Akram flays Team India for negative body language
Team India's negative body language is one of the reasons that has deemed the team unable to rise from their slump, feels former Pakistan captain, Wasim Akram.
For a side that was World No 1 in Tests some months back, India have been surprisingly out of sorts against Australia and a 0-4 thrashing is on the cards for them if Akram added.
His pre-series prediction of India conceding a 2-0 lead to Australia has already come true and Akram says he won't be surprised if Australia win the next two in Perth and Adelaide to clinch the4-0.
"Winning matters, but to win overseas is the real thing. India does well in their backyard but are found wanting when they play on foreign pitches. When I was playing, Pakistan had won in New Zealand, Australia, West Indies and England and that made us a top side," Akram told espnstar.com.The innings defeat at Sydney was India's sixth successive Test loss overseas. Akram said there is something seriously wrong in planning and execution.
'No planning in place'
"India are seriously looking out of sorts. There seems to be no planning in the team. Players are just looking like individuals and not gelling as a unit. This is surprising considering the fact that almost the same team was World No. 1 just a few months back," he observed.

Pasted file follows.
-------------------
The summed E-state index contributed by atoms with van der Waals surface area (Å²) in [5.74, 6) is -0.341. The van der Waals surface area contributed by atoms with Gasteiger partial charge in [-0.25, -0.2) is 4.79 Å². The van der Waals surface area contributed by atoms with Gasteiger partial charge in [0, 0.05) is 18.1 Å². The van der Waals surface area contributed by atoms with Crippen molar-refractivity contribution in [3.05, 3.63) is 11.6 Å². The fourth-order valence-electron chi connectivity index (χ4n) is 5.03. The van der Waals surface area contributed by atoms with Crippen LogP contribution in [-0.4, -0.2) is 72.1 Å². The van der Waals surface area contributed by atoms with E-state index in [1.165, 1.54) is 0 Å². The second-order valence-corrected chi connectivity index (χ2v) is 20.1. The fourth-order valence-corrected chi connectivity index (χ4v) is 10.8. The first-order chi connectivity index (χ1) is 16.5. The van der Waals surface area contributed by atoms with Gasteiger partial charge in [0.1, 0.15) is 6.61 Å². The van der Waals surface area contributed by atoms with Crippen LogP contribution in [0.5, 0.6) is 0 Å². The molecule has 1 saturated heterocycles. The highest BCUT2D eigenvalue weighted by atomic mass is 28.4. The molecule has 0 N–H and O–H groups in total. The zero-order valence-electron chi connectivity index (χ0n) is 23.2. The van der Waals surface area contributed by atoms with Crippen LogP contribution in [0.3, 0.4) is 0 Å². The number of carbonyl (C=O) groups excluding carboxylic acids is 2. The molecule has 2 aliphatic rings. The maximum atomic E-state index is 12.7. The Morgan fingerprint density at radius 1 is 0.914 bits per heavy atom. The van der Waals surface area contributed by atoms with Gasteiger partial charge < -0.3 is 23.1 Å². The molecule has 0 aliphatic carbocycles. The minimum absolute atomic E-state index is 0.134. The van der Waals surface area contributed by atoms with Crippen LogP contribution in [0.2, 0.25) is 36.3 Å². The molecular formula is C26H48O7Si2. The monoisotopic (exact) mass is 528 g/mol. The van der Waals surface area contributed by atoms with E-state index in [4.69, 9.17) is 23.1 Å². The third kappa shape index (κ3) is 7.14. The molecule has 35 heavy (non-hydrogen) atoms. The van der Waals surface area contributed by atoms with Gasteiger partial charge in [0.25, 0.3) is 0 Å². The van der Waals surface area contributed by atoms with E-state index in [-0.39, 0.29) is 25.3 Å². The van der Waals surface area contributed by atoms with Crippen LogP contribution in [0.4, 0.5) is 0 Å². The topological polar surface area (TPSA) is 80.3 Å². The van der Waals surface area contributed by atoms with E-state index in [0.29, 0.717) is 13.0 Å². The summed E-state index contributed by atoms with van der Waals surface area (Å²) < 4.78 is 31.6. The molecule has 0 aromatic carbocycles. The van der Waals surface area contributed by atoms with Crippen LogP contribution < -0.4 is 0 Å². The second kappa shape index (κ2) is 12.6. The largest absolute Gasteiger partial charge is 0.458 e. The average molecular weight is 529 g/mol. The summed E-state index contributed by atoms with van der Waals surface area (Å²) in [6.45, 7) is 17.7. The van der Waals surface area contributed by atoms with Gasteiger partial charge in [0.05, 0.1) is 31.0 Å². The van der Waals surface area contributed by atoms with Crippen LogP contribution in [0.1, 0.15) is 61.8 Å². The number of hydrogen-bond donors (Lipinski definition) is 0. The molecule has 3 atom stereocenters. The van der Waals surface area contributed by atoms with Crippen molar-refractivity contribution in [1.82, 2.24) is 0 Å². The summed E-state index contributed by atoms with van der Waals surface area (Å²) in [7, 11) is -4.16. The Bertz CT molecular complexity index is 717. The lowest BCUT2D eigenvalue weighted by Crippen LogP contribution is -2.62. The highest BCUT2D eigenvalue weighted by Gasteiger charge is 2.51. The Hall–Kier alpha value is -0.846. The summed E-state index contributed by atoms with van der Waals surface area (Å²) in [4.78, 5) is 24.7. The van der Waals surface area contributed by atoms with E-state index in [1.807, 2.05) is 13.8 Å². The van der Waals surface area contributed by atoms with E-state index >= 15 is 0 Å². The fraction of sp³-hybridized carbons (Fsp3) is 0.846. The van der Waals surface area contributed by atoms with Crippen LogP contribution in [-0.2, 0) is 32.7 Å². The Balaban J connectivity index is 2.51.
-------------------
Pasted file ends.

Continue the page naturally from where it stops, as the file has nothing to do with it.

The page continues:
Akram feels India's inability to match Australia's aggression has been disappointing.
"It was disheartening to see the fielders lose hope as the Aussie batsmen piled on the runs. The lack of coordination between players made me feel that India are going to field for another two days," he said referring to the Sydney Test which India lost by an innings and 68 runs.
"The seniors were not talking with their young bowlers. It was only Sachin Tendulkar whom I saw chatting with Ishant Sharma. Such body language was very unlike Dhoni and company," he added."Australia were three down for 37 on Day 2 and it was the opportune time for India to strike hard. But as soon as Ponting and Clarke took control, the complexion of the Indian attack changed for the worse in just six or seven overs. The shoulders drooped and the fielding became dull. So the overall body language was very negative," felt Akram.